Did you know you can paint concrete garden statues? Or in the case of this concrete goose re-paint the statue? Sunlight and rain will fade or wash the paint from these pieces over time. I found out it's an easy job to repaint them. The concrete goose never looked better! And I have a bonus concrete cactus project I painted using watercolors!
This is my first time at painting a concrete or statue. My neighbor has a vintage concrete goose statue that’s been in her yard for as long as I can remember and it was in bad need of a makeover. My neighbor, Evelyn, told me one day she was probably just going to have to get rid of it. Nope, not on my watch. I like seeing that goose from my workshop door and I know she would miss it.
I told Evelyn I would try to paint the goose but not to have any high expectations. After all, I’m not a decorative painter or artist. Although we’ve been neighbors for close to 30 years I’ve just gotten to know her really well over the past 3 or 4 years. Evelyn's husband was killed in the Vietnam War and she never remarried.
She is super funny and smart and tells the most amazing stories. She keeps me laughing. We have a lunch date once a week but sometimes she doesn't feel up to having lunch. She gets around great for an 80 year old and she is always running here and there, shopping and visiting with friends. I think it's great.
Anyway, this is how the poor goose looked before I started her makeover. And I say her because I noticed barely there, faded, painted on eyelashes. I don't have any idea how old this poor thing is but she has obviously been standing outside for a while.
You can see just had bad she looks in the closeup photo above. Lots of cracks and places where the cement/concrete had broken down. Bits and pieces are broken off of the tail and base. I was really beginning to wonder if I could bring this little goose back to life. Can you see those eyelashes I mentioned earlier? Isn't that funny. Sometimes it's the simplest things that turn an item into a conversation piece.
How To Paint Concrete Garden Statues
Clean The Garden Statue
I first cleaned the goose with Simple Green. I scrubbed and scrubbed but couldn’t get off some of the gunk/spots. I figured I could paint over the dirt so no worries. When cleaning the bill I noticed there were several loose pieces almost loose enough to fall off.
Make Repairs To The Statue
I grabbed some Gorilla Glue for the cracks and filled the holes and cracks the best I could trying not to flake off more of the cement. Then I wrapped the bill and head with painters tape until the glue dried. It seemed to work. Remember where there's a will there's a way.
You guys have to remember I’m just wingin’ it (no pun intended) because I’ve never painted a garden statue. I was definitely going to give the little goose my best though.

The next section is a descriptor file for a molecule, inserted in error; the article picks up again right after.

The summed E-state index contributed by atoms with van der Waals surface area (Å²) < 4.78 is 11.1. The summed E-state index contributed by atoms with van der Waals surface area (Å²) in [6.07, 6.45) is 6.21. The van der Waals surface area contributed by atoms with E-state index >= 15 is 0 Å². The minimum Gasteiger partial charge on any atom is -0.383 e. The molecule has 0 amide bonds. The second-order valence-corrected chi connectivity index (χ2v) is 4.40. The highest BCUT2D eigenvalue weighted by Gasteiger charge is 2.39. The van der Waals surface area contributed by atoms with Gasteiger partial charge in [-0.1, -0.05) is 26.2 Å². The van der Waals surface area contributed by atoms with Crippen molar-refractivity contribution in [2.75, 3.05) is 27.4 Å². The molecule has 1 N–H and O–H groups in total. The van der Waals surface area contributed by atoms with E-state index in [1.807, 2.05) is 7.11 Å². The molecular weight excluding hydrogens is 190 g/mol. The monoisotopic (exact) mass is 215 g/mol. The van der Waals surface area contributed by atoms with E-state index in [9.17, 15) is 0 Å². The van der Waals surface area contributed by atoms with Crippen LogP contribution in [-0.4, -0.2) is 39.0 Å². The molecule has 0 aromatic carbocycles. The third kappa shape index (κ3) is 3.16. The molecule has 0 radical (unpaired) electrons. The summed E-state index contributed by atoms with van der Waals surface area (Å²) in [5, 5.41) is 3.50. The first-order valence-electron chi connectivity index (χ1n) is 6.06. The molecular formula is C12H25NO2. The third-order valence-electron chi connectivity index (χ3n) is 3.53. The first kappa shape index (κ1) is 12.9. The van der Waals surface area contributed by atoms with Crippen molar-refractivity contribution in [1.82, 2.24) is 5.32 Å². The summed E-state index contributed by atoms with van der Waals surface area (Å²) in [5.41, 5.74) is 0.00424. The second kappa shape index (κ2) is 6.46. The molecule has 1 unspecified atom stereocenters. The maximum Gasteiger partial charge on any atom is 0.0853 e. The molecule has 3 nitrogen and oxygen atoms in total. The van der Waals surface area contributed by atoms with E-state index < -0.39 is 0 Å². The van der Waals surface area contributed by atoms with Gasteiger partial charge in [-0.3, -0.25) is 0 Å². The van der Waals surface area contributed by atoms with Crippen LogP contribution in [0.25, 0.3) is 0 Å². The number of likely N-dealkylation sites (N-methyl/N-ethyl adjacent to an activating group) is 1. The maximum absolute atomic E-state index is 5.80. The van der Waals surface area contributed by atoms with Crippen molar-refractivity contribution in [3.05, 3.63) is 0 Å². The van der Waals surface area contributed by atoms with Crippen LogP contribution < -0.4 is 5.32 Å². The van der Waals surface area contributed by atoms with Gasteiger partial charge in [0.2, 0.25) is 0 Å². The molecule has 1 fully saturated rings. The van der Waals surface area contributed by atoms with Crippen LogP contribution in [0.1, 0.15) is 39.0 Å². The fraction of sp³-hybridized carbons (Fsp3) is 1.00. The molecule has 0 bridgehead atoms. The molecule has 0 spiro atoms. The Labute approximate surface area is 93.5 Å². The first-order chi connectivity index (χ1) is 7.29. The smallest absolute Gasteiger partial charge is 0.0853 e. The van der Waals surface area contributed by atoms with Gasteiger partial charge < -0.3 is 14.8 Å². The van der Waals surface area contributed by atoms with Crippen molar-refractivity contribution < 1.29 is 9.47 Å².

Use The Right Paint
Good thing there was enough original paint on the goose that I could kind of figure out where the paint lines were. I used FolkArt Coastal Textured Paint (find here on Amazon) for the body of the goose. The paint is for indoor/outdoor projects and was perfect for this outdoor statue. Since this little girl spends all her time out in the sun outdoor paint is a must.
That was the only outdoor paint I had in the colors I needed so the rest of the paint is acrylic from the small bottles like you get at the craft store. These are also multi-surface outdoor paints so we will see how well they work. I found the perfect color in my sash for the bill.
Paint The Statue
The webbed feet are the same orange color. I used a variety of different size brushes and I didn’t use tape for straight lines or anything. The goose was a little rough so I didn’t think it would be a big deal if the paint wasn’t perfect.
I didn’t have the right green paint color either so I added black to a bit of green acrylic paint to make it darker. You can see the difference in the paint colors in the picture above. The original green paint was too light and glaring.
The special mix green was just right. When I don't have a certain color even when working on a furniture project I will mix colors together until I get the shade I like. I tried to get the paint into all the nooks and crannies where the cement had broken off or was cracked. A small paint brush worked best for these small hard to get to areas.
The body color of the goose was too uniform and the feathers blended in so I dry brushed a bit of very pale, silvery blue paint over the feather details. I think it does make the feathers stand out a bit looking at the goose from the street. A bit of contrast adds depth and dimension to paint projects like this one.